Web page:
Article excerpt

Two book-length studies of Tennyson appeared in 2008 (the date of all works cited unless otherwise indicated). Substantial portions of two additional books as well as numerous essays--often focused on Tennyson's relation to other writers--made the ante-bicentennial year of Tennyson's birth a significant one.

In Tennyson's Name: Identity and Responsibility in the Poetry of Alfred Lord Tennyson (Ashgate), Anna Barton adopts cultural, materialist, and formal analysis to assess anonymity and shifting signatures ("Alfred Tennyson," "Alfred Tennyson, D.C.L.; Poet Laureate," "Alfred, Lord Tennyson") throughout Tennyson's career. Barton's point of departure is J. S. Mill's A System of Logic (1843), which asserts that proper names have no inherent meaning (as Saussure later argued of signifiers generally), since parents' hopeful naming of children often comes to naught. While a poet could construct a proper name's connotations, Tennyson faced the challenge of sustaining a name signifying poetic merit in an era of emergent commodity culture and brand names divorced from substance. His poems' content, Barton argues, increasingly reflected his negotiation of names and naming.

"Naming the Dead" (chap. 3), for example, examines the disparate acts of poetic memorializing of In Memoriam and "Ode on the Death of the Duke of Wellington." In the first an intensely private memorial to a gifted youth cut down before making his name was transformed into compelling public poetry in part because Tennyson's recurring declaration of language's inadequacy freed him to write as much as he would and to demonstrate his poetic art in the process. The "Ode" paid tribute to a public figure whose famous deeds neither required elaboration nor could be ignored by Victoria's poet laureate, forcing Tennyson into the artifice of a public (rather than subjective Romantic) ode and elaborate phrasing that chimed with the excess of the public funeral. Only in the final line, "God accept him, Christ receive him," does Tennyson revert to the plain-spoken simplicity befitting the dead man rather than a vaunted public name.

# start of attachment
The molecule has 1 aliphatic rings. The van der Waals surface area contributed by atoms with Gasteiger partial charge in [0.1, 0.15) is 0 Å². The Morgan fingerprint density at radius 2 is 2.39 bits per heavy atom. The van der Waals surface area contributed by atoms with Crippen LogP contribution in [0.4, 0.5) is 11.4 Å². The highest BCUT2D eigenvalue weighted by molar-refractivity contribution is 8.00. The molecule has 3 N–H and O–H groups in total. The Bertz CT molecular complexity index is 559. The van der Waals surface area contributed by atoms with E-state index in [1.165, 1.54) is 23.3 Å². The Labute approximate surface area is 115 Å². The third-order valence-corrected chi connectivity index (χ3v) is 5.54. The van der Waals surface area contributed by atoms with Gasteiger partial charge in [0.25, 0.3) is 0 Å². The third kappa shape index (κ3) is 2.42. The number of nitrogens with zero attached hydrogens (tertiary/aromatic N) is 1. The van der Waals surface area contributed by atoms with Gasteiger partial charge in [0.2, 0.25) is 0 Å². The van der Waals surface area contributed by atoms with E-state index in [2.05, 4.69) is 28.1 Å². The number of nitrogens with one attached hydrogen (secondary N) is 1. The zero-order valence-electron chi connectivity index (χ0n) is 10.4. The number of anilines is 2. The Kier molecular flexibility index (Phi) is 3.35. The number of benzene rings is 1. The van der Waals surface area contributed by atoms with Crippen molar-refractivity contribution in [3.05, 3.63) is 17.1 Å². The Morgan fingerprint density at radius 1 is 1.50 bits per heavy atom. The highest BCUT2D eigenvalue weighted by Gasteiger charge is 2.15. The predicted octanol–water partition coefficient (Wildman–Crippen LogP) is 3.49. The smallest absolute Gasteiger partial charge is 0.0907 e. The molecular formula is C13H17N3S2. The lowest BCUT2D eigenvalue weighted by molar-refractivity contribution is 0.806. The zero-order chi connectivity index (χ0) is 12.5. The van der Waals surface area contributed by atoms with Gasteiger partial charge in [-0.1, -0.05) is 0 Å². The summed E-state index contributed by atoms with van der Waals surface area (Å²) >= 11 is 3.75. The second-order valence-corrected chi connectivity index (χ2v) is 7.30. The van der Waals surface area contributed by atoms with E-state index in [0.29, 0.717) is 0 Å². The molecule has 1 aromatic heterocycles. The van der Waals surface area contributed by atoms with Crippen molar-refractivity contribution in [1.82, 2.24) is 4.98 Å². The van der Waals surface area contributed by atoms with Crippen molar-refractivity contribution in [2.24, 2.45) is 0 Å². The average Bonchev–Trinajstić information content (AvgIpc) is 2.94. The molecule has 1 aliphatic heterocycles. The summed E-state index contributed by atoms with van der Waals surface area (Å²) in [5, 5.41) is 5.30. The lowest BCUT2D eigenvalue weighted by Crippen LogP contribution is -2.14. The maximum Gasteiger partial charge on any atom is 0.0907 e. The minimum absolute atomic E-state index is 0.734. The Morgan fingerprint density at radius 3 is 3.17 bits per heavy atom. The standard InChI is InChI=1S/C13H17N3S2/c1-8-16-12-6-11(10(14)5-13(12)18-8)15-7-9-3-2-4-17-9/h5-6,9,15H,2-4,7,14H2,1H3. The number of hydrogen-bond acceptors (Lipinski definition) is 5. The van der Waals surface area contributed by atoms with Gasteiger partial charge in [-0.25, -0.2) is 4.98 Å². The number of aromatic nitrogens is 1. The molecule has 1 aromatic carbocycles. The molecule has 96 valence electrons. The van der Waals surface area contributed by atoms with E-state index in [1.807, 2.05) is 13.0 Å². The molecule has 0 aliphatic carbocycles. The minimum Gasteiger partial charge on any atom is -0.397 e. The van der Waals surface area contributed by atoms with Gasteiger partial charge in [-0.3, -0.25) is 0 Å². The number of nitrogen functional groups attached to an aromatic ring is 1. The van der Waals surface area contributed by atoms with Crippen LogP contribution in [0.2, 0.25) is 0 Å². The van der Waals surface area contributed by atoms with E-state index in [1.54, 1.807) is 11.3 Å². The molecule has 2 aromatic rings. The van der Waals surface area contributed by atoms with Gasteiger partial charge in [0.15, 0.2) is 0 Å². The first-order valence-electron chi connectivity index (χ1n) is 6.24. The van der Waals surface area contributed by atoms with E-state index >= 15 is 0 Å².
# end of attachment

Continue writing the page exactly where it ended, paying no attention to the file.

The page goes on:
"'General Names' and 'Small Names'" (chap. 1) contends that Poems by Two Brothers could not be "Tennysonian" because its verses were anonymous and derived authority more from printed books that supplied notes or epigraphs than from their author. Tennyson's first signed work, Poems, Chiefly Lyrical (1830), in contrast, turned on names in the female portraits which, lacking referential substance, could be filled in with the display of poetic craft that made Tennyson's name. The unnamed hero of Maud (the focus of chap. 4) likewise embroiders and lyricizes a woman's name--until the brother's arrival forces a confrontation with the meaning of family names. Ironically Tennyson's anonymous political verses of the 1850s parallel the self-indulgent speaker of 1855 insofar as they display minimal poetic craft and attack without naming opponents. Like Maud and the female portraits, the 1859 idylls (discussed in "The Commodified Name," chap. 5) were built around female names; but Elaine's name was substanceless, Lancelot abandoned his public name and was nearly killed, and Elaine died partly from fetishizing an object of desire (the shield) as in full-blown commodity culture. Barton also discerns in the focus on knights who win names through public deeds or lose them through dishonor Tennyson's anxiety about becoming a commodified brand name with merely arbitrary links to substance. Other chapters investigate "Inherited Names" in The Princess and Tennyson's late reflection in "To E. FitzGerald" on what had survived from his early days as an anonymous poet circulated through manuscript and supported by a friend's generosity.

Barton does not cite Kathryn Ledbetter's 2007 study of Tennyson's periodical poetry, which intimates Tennyson's willing self-commodification and provides evidence that Tennyson's targets of attack in anonymous political verse were readily identified by a newspaper-reading audience. …